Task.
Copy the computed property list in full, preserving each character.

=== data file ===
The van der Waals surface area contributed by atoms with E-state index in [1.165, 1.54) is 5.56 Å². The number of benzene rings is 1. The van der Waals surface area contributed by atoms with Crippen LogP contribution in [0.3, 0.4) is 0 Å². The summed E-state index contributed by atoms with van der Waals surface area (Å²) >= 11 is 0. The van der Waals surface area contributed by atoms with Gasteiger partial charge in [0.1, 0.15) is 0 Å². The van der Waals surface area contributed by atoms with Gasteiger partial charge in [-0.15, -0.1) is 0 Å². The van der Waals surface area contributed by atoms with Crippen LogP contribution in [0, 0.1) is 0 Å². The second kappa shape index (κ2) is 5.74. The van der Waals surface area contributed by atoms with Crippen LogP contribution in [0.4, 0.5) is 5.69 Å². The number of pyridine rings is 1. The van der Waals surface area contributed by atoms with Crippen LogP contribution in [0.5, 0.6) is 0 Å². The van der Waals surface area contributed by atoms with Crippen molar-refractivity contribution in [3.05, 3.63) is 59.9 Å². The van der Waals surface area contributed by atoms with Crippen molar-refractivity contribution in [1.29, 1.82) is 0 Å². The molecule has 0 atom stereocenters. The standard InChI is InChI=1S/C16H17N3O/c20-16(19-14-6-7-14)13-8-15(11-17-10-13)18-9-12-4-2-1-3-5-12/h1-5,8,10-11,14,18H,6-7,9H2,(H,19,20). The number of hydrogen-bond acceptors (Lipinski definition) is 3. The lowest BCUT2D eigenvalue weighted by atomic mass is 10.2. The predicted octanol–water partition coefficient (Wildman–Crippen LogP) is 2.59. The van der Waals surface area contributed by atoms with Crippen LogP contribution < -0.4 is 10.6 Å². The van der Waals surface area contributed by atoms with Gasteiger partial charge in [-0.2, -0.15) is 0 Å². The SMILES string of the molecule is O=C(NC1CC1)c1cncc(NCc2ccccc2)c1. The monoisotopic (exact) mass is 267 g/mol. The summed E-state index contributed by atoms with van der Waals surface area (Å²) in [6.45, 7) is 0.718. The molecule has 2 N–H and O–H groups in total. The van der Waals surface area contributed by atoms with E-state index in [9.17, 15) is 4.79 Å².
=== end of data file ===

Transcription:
The van der Waals surface area contributed by atoms with E-state index in [1.165, 1.54) is 5.56 Å². The number of benzene rings is 1. The van der Waals surface area contributed by atoms with Crippen LogP contribution in [0.3, 0.4) is 0 Å². The summed E-state index contributed by atoms with van der Waals surface area (Å²) >= 11 is 0. The van der Waals surface area contributed by atoms with Gasteiger partial charge in [0.1, 0.15) is 0 Å². The van der Waals surface area contributed by atoms with Gasteiger partial charge in [-0.15, -0.1) is 0 Å². The van der Waals surface area contributed by atoms with Crippen LogP contribution in [0, 0.1) is 0 Å². The second kappa shape index (κ2) is 5.74. The van der Waals surface area contributed by atoms with Crippen LogP contribution in [0.4, 0.5) is 5.69 Å². The number of pyridine rings is 1. The van der Waals surface area contributed by atoms with Crippen LogP contribution in [0.5, 0.6) is 0 Å². The van der Waals surface area contributed by atoms with Crippen molar-refractivity contribution in [3.05, 3.63) is 59.9 Å². The van der Waals surface area contributed by atoms with Crippen molar-refractivity contribution in [1.29, 1.82) is 0 Å². The molecule has 0 atom stereocenters. The standard InChI is InChI=1S/C16H17N3O/c20-16(19-14-6-7-14)13-8-15(11-17-10-13)18-9-12-4-2-1-3-5-12/h1-5,8,10-11,14,18H,6-7,9H2,(H,19,20). The number of hydrogen-bond acceptors (Lipinski definition) is 3. The lowest BCUT2D eigenvalue weighted by atomic mass is 10.2. The predicted octanol–water partition coefficient (Wildman–Crippen LogP) is 2.59. The van der Waals surface area contributed by atoms with Crippen LogP contribution < -0.4 is 10.6 Å². The van der Waals surface area contributed by atoms with Gasteiger partial charge in [-0.2, -0.15) is 0 Å². The SMILES string of the molecule is O=C(NC1CC1)c1cncc(NCc2ccccc2)c1. The monoisotopic (exact) mass is 267 g/mol. The summed E-state index contributed by atoms with van der Waals surface area (Å²) in [6.45, 7) is 0.718. The molecule has 2 N–H and O–H groups in total. The van der Waals surface area contributed by atoms with E-state index in [9.17, 15) is 4.79 Å².